Role of Monocyte Chemoattractant Protein (MCP)-1 During Priming Phase of Liver Regeneration
Dr. Kristen Mitchell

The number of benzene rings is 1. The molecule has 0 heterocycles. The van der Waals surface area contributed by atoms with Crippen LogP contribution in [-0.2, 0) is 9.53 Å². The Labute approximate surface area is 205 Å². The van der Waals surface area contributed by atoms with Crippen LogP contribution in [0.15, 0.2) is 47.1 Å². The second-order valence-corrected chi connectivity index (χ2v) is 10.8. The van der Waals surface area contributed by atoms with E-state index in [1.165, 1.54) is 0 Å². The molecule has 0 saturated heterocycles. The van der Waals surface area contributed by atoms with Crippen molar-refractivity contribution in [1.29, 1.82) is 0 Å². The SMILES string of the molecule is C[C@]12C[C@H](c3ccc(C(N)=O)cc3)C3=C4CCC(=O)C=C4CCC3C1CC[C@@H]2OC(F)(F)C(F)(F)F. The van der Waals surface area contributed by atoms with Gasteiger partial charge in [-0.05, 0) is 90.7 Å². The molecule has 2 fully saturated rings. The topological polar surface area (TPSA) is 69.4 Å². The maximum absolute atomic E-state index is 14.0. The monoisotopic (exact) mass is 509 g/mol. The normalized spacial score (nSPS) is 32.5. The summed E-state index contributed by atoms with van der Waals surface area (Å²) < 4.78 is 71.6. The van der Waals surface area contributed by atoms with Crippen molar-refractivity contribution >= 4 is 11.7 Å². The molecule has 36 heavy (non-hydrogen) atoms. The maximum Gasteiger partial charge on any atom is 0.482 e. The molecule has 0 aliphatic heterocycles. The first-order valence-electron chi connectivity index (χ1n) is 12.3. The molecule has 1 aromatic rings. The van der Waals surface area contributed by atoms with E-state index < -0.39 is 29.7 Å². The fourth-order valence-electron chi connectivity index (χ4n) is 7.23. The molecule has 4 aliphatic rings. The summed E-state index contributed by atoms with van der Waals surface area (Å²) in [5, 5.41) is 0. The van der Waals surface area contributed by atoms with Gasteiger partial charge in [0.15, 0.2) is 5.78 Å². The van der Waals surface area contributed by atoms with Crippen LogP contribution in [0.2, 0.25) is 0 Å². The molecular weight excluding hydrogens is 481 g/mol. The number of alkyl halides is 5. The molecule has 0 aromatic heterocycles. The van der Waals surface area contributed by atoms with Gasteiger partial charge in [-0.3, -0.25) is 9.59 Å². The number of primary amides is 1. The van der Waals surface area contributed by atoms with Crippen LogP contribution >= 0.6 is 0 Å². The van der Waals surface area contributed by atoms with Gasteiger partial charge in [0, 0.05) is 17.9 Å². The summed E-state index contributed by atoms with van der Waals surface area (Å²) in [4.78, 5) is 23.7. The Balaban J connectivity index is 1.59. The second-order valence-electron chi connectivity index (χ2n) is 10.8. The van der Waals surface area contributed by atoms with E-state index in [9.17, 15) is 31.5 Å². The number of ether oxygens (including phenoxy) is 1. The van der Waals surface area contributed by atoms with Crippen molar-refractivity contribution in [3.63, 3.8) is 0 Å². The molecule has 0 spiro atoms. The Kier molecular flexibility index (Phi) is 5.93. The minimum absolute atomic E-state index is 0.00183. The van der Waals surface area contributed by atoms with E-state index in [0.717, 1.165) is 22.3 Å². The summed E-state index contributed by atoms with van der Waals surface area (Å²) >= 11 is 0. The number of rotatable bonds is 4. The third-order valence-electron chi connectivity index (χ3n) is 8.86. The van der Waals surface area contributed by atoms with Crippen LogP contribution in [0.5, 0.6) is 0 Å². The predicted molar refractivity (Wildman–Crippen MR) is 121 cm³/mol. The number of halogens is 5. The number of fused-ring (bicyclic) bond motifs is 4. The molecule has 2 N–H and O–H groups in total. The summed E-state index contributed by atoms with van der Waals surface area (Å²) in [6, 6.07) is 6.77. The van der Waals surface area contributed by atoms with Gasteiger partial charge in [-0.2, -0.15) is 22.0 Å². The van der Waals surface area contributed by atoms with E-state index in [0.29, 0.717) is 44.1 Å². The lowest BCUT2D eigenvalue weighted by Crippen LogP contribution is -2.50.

Liver regeneration is a complex process in which cytokines and growth factors stimulate hepatocyte prolfieration. During the early “priming” phase of liver regeneration, important cytokines include interleukin (IL)-6, which is produced by activated macrophages in the liver. IL-6 binds to a receptor on hepatocytes, which leads to phosphorylation of signal transducer and activator of transcription (Stat)-3 protein. Phosphorylated Stat3 dimerizes, translocates to the nucleus and induces transcription of genes required for hepatocyte cell cycle progression. We recently found that liver regeneration is impaired in the absence of monocyte chemoattractant protein (MCP)-1, which is a proinflammatory chemokine that recruits monocytes/macrophages to areas of injury. The goal of this study was to determine if macrophage activation and Stat-3 activation are also suppressed in the absence of MCP-1. To test this, wild type and MCP-1 knockout mice were subjected to 70% partial hepatectomy to stimulate liver regeneration. Remnant liver tissue was 1) formalin-fixed for immunohistochemistry to measure expression of F4/80, a marker of macrophage activation; 2) homogenized for western blot analysis to measure expression of cell cycle proteins, Stat3 and phosphorylated Stat3; and 3) used to isolate RNA to measure levels of IL-6 transcript. Results indicate that there was no change in F4/80 staining in the liver of wild type and MCP-1 knockout mice, and IL-6 transcript was not detected in the regenerating liver. Moreover, levels of phosphorylated Stat3 were not diminished in MCP-1 knockout mice. Collectively, these findings do not support our hypothesis that MCP-1 is required to activate macrophages to produce IL-6 and activate Stat3. Future studies will determine how MCP-1 activates other non-parenchymal cells during liver regeneration to determine why this chemokine is required for optimal regeneration.